Facebook Fired Another Shot at Russia’s Internet Research Agency

Accounts, pages and Instagram accounts were removed regardless of content

Posts from IRA-backed Facebook pages
Facebook

Russia’s Internet Research Agency has not been completely eliminated on Facebook, but the social network announced some progress in its efforts against the entity that sought to influence the 2016 U.S. presidential election.

Facebook chief security officer Alex Stamos revealed in a Newsroom post that the social network removed 70 accounts, 138 pages and 65 Instagram accounts that were controlled by the IRA.

Roughly 1.08 million people followed at least one of the pages, and about 493,000 followed at least one of the Instagram accounts.

According to Stamos, 95 percent of the pages that had content were in Russian and aimed at people living in that country or Russian speakers around the world, including in neighboring countries such as Azerbaijan, Uzbekistan and Ukraine.

The social network shared examples of Facebook posts and ads and Instagram posts from the affected accounts:

Facebook Ira Take Down Sample of 20 Facebook Ads by David Cohen on Scribd

Facebook Ira Take Down Sample of 20 Facebook Posts by David Cohen on Scribd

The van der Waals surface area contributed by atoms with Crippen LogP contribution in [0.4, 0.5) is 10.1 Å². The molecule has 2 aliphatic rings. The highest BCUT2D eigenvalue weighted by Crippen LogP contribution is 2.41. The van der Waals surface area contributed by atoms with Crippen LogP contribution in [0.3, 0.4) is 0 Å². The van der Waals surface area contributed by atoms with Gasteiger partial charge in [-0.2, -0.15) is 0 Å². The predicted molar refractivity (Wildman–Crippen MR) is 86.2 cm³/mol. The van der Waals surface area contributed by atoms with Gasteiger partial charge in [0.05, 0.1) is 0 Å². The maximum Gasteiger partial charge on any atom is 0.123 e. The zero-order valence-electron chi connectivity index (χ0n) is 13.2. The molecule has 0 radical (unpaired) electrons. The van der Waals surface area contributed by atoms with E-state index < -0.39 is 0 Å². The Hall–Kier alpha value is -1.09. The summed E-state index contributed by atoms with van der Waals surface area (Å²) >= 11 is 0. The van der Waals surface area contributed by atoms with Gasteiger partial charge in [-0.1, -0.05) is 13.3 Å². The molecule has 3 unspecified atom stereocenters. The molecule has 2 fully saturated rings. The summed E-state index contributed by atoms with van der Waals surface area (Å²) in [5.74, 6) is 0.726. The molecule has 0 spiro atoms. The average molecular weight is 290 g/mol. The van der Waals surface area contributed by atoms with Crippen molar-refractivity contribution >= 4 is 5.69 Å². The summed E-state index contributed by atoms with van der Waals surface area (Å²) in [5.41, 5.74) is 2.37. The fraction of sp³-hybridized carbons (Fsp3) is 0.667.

FacebookIRATakedownSampleOf20InstagramPosts by David Cohen on Scribd

Facebook announced last November that it was creating a portal to enable users to discover if they had liked or followed any IRA-backed Facebook pages or Instagram accounts between January 2015 and August 2017, and Stamos said the tool will be updated “in the next few weeks” to include the accounts and pages that were just removed.

Stamos explained why these accounts and pages were removed after “months of work by our team,” writing, “The IRA has repeatedly used complex networks of inauthentic accounts to deceive and manipulate people who use Facebook, including before, during and after the 2016 U.S. presidential elections. It’s why we don’t want them on Facebook. We removed this latest set of pages and accounts solely because they were controlled by the IRA—not based on the content. This included commentary on domestic and international political issues, the promotion of Russian culture and tourism, as well as debate on more everyday issues. Given the interest in the IRA, we’re releasing a sample of the page posts and ads.”

Facebook CEO Mark Zuckerberg weighed in, as well, posting, “Most of our actions against the IRA to date have been to prevent them from interfering in foreign elections. This update is about taking down their pages targeting people living in Russia. This Russian agency has repeatedly acted deceptively and tried to manipulate people in the U.S., Europe, and Russia—and we don’t want them on Facebook anywhere in the world.”